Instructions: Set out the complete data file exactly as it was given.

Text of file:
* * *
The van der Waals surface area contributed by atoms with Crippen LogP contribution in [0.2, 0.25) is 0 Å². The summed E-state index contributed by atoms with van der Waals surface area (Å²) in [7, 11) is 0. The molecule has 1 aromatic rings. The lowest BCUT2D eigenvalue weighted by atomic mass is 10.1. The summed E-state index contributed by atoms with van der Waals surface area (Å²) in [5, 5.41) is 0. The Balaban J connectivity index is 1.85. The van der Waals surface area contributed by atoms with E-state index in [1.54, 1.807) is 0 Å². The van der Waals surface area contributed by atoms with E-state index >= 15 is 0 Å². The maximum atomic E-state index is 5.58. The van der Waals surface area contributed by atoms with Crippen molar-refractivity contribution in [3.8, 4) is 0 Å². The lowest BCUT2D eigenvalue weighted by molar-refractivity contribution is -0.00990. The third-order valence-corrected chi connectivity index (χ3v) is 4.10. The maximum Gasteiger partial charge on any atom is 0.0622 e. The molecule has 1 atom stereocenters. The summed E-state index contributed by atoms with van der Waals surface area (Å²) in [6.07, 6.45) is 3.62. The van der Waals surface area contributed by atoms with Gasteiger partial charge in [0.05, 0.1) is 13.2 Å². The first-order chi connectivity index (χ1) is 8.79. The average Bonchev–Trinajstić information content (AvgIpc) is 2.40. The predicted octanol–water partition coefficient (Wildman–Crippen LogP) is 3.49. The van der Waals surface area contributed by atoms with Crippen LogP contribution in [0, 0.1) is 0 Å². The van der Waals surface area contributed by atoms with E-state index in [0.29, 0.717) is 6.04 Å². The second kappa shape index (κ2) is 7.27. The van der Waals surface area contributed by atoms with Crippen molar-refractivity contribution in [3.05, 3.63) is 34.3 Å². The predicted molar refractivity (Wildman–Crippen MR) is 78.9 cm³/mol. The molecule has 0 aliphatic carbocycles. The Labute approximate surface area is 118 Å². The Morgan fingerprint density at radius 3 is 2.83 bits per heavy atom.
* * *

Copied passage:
The van der Waals surface area contributed by atoms with Crippen LogP contribution in [0.2, 0.25) is 0 Å². The summed E-state index contributed by atoms with van der Waals surface area (Å²) in [7, 11) is 0. The molecule has 1 aromatic rings. The lowest BCUT2D eigenvalue weighted by atomic mass is 10.1. The summed E-state index contributed by atoms with van der Waals surface area (Å²) in [5, 5.41) is 0. The Balaban J connectivity index is 1.85. The van der Waals surface area contributed by atoms with E-state index in [1.54, 1.807) is 0 Å². The van der Waals surface area contributed by atoms with E-state index >= 15 is 0 Å². The maximum atomic E-state index is 5.58. The van der Waals surface area contributed by atoms with Crippen molar-refractivity contribution in [3.8, 4) is 0 Å². The lowest BCUT2D eigenvalue weighted by molar-refractivity contribution is -0.00990. The third-order valence-corrected chi connectivity index (χ3v) is 4.10. The maximum Gasteiger partial charge on any atom is 0.0622 e. The molecule has 1 atom stereocenters. The summed E-state index contributed by atoms with van der Waals surface area (Å²) in [6.07, 6.45) is 3.62. The van der Waals surface area contributed by atoms with Gasteiger partial charge in [0.05, 0.1) is 13.2 Å². The first-order chi connectivity index (χ1) is 8.79. The average Bonchev–Trinajstić information content (AvgIpc) is 2.40. The predicted octanol–water partition coefficient (Wildman–Crippen LogP) is 3.49. The van der Waals surface area contributed by atoms with Crippen LogP contribution in [0, 0.1) is 0 Å². The van der Waals surface area contributed by atoms with E-state index in [0.29, 0.717) is 6.04 Å². The second kappa shape index (κ2) is 7.27. The van der Waals surface area contributed by atoms with Crippen molar-refractivity contribution in [3.05, 3.63) is 34.3 Å². The predicted molar refractivity (Wildman–Crippen MR) is 78.9 cm³/mol. The molecule has 0 aliphatic carbocycles. The Labute approximate surface area is 118 Å². The Morgan fingerprint density at radius 3 is 2.83 bits per heavy atom.